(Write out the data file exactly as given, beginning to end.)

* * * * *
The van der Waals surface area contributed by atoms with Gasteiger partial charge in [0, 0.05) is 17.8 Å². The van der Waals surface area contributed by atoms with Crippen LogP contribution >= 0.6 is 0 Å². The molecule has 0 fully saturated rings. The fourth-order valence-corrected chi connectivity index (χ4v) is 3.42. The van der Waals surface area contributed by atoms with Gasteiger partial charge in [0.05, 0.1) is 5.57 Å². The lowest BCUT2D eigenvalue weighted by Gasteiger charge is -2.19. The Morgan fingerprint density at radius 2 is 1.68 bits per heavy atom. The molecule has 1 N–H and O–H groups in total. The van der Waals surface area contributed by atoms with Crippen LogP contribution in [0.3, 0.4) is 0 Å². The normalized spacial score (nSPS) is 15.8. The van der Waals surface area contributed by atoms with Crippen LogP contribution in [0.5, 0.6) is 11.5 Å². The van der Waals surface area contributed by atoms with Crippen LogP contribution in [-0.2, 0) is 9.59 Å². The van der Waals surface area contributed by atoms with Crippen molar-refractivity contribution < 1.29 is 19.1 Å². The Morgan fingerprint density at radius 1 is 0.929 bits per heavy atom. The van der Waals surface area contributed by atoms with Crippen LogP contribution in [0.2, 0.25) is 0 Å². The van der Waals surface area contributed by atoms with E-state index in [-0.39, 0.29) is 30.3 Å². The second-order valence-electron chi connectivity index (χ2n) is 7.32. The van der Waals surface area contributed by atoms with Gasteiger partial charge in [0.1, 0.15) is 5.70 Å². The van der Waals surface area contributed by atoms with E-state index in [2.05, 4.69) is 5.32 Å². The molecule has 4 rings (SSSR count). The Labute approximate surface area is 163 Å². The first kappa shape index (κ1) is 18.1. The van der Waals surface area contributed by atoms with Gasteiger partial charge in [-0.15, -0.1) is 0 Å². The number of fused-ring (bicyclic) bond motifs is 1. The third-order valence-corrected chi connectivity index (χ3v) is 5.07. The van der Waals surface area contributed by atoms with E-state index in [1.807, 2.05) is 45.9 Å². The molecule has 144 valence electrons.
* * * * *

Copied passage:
The van der Waals surface area contributed by atoms with Gasteiger partial charge in [0, 0.05) is 17.8 Å². The van der Waals surface area contributed by atoms with Crippen LogP contribution >= 0.6 is 0 Å². The molecule has 0 fully saturated rings. The fourth-order valence-corrected chi connectivity index (χ4v) is 3.42. The van der Waals surface area contributed by atoms with Gasteiger partial charge in [0.05, 0.1) is 5.57 Å². The lowest BCUT2D eigenvalue weighted by Gasteiger charge is -2.19. The Morgan fingerprint density at radius 2 is 1.68 bits per heavy atom. The molecule has 1 N–H and O–H groups in total. The van der Waals surface area contributed by atoms with Crippen LogP contribution in [0.3, 0.4) is 0 Å². The normalized spacial score (nSPS) is 15.8. The van der Waals surface area contributed by atoms with Crippen LogP contribution in [0.5, 0.6) is 11.5 Å². The van der Waals surface area contributed by atoms with Crippen LogP contribution in [-0.2, 0) is 9.59 Å². The van der Waals surface area contributed by atoms with Crippen molar-refractivity contribution < 1.29 is 19.1 Å². The Morgan fingerprint density at radius 1 is 0.929 bits per heavy atom. The van der Waals surface area contributed by atoms with Crippen LogP contribution in [0.2, 0.25) is 0 Å². The van der Waals surface area contributed by atoms with E-state index in [-0.39, 0.29) is 30.3 Å². The second-order valence-electron chi connectivity index (χ2n) is 7.32. The van der Waals surface area contributed by atoms with Gasteiger partial charge in [0.1, 0.15) is 5.70 Å². The van der Waals surface area contributed by atoms with E-state index in [2.05, 4.69) is 5.32 Å². The molecule has 4 rings (SSSR count). The Labute approximate surface area is 163 Å². The first kappa shape index (κ1) is 18.1. The van der Waals surface area contributed by atoms with Gasteiger partial charge in [-0.15, -0.1) is 0 Å². The number of fused-ring (bicyclic) bond motifs is 1. The third-order valence-corrected chi connectivity index (χ3v) is 5.07. The van der Waals surface area contributed by atoms with E-state index in [1.807, 2.05) is 45.9 Å². The molecule has 144 valence electrons.